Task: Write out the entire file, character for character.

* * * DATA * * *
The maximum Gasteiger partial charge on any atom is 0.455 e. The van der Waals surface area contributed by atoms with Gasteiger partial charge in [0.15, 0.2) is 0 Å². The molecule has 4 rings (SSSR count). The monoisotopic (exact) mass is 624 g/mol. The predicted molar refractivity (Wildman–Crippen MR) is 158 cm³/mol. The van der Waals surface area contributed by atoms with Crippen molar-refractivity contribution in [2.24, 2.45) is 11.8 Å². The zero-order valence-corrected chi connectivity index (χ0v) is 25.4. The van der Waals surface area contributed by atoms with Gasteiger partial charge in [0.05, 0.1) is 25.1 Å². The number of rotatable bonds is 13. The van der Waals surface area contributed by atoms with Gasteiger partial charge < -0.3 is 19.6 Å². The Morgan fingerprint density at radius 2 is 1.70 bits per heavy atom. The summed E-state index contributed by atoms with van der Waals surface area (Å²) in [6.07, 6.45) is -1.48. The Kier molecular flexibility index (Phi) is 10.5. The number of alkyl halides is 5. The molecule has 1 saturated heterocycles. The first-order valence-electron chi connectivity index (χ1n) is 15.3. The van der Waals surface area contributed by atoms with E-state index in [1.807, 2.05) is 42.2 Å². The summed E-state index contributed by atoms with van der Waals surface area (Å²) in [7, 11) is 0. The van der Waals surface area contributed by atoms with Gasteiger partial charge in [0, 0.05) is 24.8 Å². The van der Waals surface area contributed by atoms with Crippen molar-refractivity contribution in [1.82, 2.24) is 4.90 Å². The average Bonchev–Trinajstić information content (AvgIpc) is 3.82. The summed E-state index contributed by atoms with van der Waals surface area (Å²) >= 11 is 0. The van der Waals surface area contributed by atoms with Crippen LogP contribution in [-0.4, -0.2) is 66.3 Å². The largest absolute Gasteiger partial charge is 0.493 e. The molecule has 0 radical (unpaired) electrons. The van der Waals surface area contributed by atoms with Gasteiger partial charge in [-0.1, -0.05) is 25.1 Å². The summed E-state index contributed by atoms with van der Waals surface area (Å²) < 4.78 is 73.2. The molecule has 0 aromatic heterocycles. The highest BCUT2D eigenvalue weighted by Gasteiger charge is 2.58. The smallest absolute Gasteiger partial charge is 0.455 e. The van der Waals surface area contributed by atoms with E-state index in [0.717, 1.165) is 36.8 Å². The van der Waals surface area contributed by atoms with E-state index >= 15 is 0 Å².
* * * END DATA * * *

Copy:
The maximum Gasteiger partial charge on any atom is 0.455 e. The van der Waals surface area contributed by atoms with Gasteiger partial charge in [0.15, 0.2) is 0 Å². The molecule has 4 rings (SSSR count). The monoisotopic (exact) mass is 624 g/mol. The predicted molar refractivity (Wildman–Crippen MR) is 158 cm³/mol. The van der Waals surface area contributed by atoms with Crippen molar-refractivity contribution in [2.24, 2.45) is 11.8 Å². The zero-order valence-corrected chi connectivity index (χ0v) is 25.4. The van der Waals surface area contributed by atoms with Gasteiger partial charge in [0.05, 0.1) is 25.1 Å². The number of rotatable bonds is 13. The van der Waals surface area contributed by atoms with Gasteiger partial charge < -0.3 is 19.6 Å². The Morgan fingerprint density at radius 2 is 1.70 bits per heavy atom. The summed E-state index contributed by atoms with van der Waals surface area (Å²) in [6.07, 6.45) is -1.48. The Kier molecular flexibility index (Phi) is 10.5. The number of alkyl halides is 5. The molecule has 1 saturated heterocycles. The first-order valence-electron chi connectivity index (χ1n) is 15.3. The van der Waals surface area contributed by atoms with E-state index in [1.807, 2.05) is 42.2 Å². The summed E-state index contributed by atoms with van der Waals surface area (Å²) in [7, 11) is 0. The van der Waals surface area contributed by atoms with Gasteiger partial charge in [0, 0.05) is 24.8 Å². The van der Waals surface area contributed by atoms with Crippen molar-refractivity contribution in [1.82, 2.24) is 4.90 Å². The average Bonchev–Trinajstić information content (AvgIpc) is 3.82. The summed E-state index contributed by atoms with van der Waals surface area (Å²) >= 11 is 0. The van der Waals surface area contributed by atoms with Crippen LogP contribution in [-0.4, -0.2) is 66.3 Å². The largest absolute Gasteiger partial charge is 0.493 e. The molecule has 0 radical (unpaired) electrons. The van der Waals surface area contributed by atoms with Gasteiger partial charge in [-0.1, -0.05) is 25.1 Å². The summed E-state index contributed by atoms with van der Waals surface area (Å²) < 4.78 is 73.2. The molecule has 0 aromatic heterocycles. The highest BCUT2D eigenvalue weighted by Gasteiger charge is 2.58. The smallest absolute Gasteiger partial charge is 0.455 e. The van der Waals surface area contributed by atoms with E-state index in [0.717, 1.165) is 36.8 Å². The van der Waals surface area contributed by atoms with E-state index >= 15 is 0 Å².